Percentage of people not aware of common signs of blood cancer has risen

·2-min read
A doctor holds a stethoscope (Lynne Cameron/PA) (PA Archive)
A doctor holds a stethoscope (Lynne Cameron/PA) (PA Archive)

More than half of British adults cannot name any symptom of blood cancer, a survey has suggested as a charity warned some of the signs could be being mistaken for coronavirus.

The percentage of people saying they did not know any symptoms of the third biggest cancer killer in the UK has risen since a similar survey three years ago.

The Blood Cancer UK charity said the lack of public awareness of the condition is “extremely worrying”.

Their poll of 2,035 in Great Britain found that 56% said they did not know any symptoms, up from 52% of people asked the same question in 2018.

The findings, which come a day ahead of the beginning of Blood Cancer Awareness Month, showed that just 1% of those recently polled correctly identified having a fever as a sign of the disease.

Breathlessness was a symptom identified by just 3%, prompting concerns from the charity that this sign, as well as fever and tiredness, could be confused with Covid-19 symptoms and left undiagnosed.

It’s extremely worrying that public awareness that these could be signs of blood cancer continues to be so low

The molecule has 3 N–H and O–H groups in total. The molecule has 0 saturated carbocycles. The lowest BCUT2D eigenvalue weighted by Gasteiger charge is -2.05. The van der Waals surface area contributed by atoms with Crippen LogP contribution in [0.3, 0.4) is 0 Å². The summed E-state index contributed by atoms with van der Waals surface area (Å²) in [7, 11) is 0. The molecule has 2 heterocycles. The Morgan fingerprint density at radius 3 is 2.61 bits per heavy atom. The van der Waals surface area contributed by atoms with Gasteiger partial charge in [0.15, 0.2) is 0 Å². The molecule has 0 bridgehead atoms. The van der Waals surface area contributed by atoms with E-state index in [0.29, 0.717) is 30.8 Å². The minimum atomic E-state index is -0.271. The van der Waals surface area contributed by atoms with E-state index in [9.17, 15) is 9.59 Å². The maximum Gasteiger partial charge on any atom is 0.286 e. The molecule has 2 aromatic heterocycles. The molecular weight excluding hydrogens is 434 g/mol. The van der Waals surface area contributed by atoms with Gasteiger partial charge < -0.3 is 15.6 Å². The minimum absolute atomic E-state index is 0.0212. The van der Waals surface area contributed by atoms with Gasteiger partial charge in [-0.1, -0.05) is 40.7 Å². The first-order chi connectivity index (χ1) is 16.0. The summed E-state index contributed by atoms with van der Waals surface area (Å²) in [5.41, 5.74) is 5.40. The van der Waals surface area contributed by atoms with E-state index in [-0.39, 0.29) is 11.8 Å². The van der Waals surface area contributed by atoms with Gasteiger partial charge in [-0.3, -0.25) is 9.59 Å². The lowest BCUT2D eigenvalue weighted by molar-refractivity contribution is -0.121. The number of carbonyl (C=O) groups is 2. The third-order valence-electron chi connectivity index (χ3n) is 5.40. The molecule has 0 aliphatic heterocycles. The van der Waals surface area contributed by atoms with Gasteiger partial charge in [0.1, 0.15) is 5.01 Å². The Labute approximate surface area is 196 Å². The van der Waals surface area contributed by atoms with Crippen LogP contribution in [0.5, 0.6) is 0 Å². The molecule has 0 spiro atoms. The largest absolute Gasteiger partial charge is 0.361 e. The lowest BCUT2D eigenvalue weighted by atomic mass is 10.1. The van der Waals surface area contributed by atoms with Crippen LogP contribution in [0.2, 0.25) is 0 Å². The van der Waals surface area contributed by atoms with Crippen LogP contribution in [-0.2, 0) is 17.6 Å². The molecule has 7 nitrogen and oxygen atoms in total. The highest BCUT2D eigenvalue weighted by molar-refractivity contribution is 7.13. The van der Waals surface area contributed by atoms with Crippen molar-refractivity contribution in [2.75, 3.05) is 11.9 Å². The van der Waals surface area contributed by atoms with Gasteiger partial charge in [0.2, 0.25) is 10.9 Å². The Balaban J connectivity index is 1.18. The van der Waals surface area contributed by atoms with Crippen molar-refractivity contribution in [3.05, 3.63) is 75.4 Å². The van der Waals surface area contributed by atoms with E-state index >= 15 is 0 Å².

Kate Keightley

The organisation said awareness of other symptoms had remained similar to 2018 levels.

Kate Keightley, head of support services at the charity, said: “Sadly, symptoms such as fatigue, weight loss and night sweats can sometimes be dismissed or downplayed and the result can be devastating.

“During the height of the pandemic, we saw far fewer people being diagnosed with blood cancer, and one of the reasons for this could be that some of the symptoms of blood cancer are easily mistaken for Covid.

“It’s extremely worrying that public awareness that these could be signs of blood cancer continues to be so low.”

She urged anyone who thinks they have symptoms that cannot be explained and are persistent to “urgently” make an appointment with their GP.

The charity said blood cancer symptoms can be varied and often very vague and include persistent and unexplained tiredness, unexplained weight loss, unexplained bruising and/or bleeding, persistent infection, breathlessness, drenching night sweats, lumps or swellings in the neck, head, groin or stomach, and bone or joint pain.

Read More

Scottish Afghan charity says its trapped workers are still to be evacuated

What the papers say – August 30

Heineken’s pub arm Star reveals £38m investment programme

Our goal is to create a safe and engaging place for users to connect over interests and passions. In order to improve our community experience, we are temporarily suspending article commenting